The World Daily
Nepal rhinos under threat of climate change

One horn Rhino at Chitwan National Park, Nepal. Photo by Kedar Bhusal on Unsplash 


By Patryk Krych | The World Daily | JANUARY 24th 2022 


The one-horned rhinos had come very close to extinction several decades ago with the mass amounts of poaching and hunting, though had made a shocking recovery since then. Today, however, they are once again threatened, only with the far more severe menace of climate change.

The number of greater one-horned rhinos in Nepal had undergone a severe number drop in the past, with their populations having been recorded as low as around 100 living rhinos in the mid-1960s, and slowly crawling back up to an estimated 645 counted in 2015, and then over 750 in 2021, according to the World Wide Fund for Nature (WWF).

They are still considered as vulnerable by the International Union for Conservation of Nature (IUCN), but the establishment of a national park in the country had been am major help for their revival.

Chitwan national park in Nepal currently has the second largest population of these one-horned rhinos, following India’s Kaziranga national park. Together, the population in the two parks makes up about 70% of the species’ total worldwide number. However, this may come to change with the new emerging threat to rhino populations – that of course, being climate change.

“Poaching used to be the reason for rhino mortality. But in recent years, the government has done an excellent job in protecting rhinoceroses from poaching,” said Ganesh Pant, a conservation officer from Nepal’s Department of National Parks and Wildlife Conservation.

Between 2016 and 2020, around 100 rhinos had been reported to have died due to either unknown causes, or to natural circumstances. In this period of time, there had only been 5 deaths that’d been found to have been related to poaching.

“At this point, we cannot say that [these deaths are] only due to the impacts of climate change,” Pant added, though had confirmed, along with a team of researchers, in a study using a set of vulnerability indicators that the rhinos were in fact vulnerable to the impacts of climate change, and thus that it may only be a matter of time before rhino deaths are traceable to climate change.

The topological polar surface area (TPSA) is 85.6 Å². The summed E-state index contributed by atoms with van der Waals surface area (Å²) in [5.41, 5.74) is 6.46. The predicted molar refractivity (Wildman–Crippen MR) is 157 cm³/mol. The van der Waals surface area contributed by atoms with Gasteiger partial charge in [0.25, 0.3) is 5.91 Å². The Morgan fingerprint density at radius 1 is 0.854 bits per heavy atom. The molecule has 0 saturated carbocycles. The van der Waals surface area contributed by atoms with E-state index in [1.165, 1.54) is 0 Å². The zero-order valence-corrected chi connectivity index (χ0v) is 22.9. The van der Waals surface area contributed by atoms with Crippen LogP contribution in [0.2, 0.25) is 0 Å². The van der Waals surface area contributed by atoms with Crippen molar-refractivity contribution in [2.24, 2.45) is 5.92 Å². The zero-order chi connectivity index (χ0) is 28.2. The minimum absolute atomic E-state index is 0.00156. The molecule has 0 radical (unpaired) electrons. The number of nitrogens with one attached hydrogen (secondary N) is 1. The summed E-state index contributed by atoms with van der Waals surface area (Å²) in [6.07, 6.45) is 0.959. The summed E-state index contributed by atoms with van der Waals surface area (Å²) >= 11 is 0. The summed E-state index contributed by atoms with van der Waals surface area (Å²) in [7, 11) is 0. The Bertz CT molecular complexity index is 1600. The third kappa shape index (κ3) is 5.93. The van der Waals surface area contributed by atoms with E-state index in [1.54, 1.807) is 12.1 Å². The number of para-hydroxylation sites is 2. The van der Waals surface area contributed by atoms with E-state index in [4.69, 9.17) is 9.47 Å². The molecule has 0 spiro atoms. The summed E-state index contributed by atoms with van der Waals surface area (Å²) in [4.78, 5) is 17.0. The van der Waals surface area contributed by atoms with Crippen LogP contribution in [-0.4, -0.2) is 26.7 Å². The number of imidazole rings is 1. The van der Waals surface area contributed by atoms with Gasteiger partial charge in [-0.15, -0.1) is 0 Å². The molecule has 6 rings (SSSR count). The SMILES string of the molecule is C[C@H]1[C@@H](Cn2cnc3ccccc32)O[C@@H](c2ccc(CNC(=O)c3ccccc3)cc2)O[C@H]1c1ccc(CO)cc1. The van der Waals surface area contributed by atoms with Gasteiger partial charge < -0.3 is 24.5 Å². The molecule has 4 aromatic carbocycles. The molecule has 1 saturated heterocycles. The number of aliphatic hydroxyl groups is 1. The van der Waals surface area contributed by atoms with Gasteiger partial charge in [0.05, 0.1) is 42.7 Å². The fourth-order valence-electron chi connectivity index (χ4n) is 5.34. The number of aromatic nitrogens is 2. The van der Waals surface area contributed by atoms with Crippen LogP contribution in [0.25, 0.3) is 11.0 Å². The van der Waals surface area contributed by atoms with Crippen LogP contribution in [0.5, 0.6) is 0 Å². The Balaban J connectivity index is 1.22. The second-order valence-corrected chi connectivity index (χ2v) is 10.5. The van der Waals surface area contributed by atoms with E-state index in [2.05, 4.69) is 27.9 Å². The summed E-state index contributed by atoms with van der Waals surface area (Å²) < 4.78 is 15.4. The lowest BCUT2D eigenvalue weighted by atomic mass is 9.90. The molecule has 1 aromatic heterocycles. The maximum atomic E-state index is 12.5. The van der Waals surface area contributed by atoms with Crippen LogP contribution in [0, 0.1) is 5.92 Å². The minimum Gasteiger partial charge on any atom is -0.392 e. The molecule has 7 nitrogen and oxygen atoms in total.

However, they’ve only been classed as ‘moderately vulnerable’ due to the highly adaptive capabilities of their species. “That means it’s not at risk of immediate extinction due to climate change, but we have to consider it at the moment if we are to sustain the population for the long run,” said Pant.

According to the last count, there were only around 3,700 of the greater one-horned rhinos left in both India and Nepal – the only two countries they can be found in today, according to the WWF. Their numbers are re-counted in Nepal every 5 years, in order to help maintain the population by guiding the countries rhino maintenance strategies. The numbers are largely estimated, based on such statistics as age groups and sex.

“The overall growth in population size is indicative of ongoing protection and habitat management efforts by protected area authorities despite challenging contexts these past years,” said country representative for WWF Nepal, Ghana Gurung. Nonetheless, with the recent study, climate change has become an increasingly feared factor.

“We are currently experiencing the fastest rate of climatic change in 65 million years,” said Wendy Foden, a conservation biologist . “If conservation planning efforts are to remain relevant and strategic, they must include the best available science on anticipated future impacts.” 


By Patryk Krych | © The World Daily 2022 

Source: The Guardian, WWF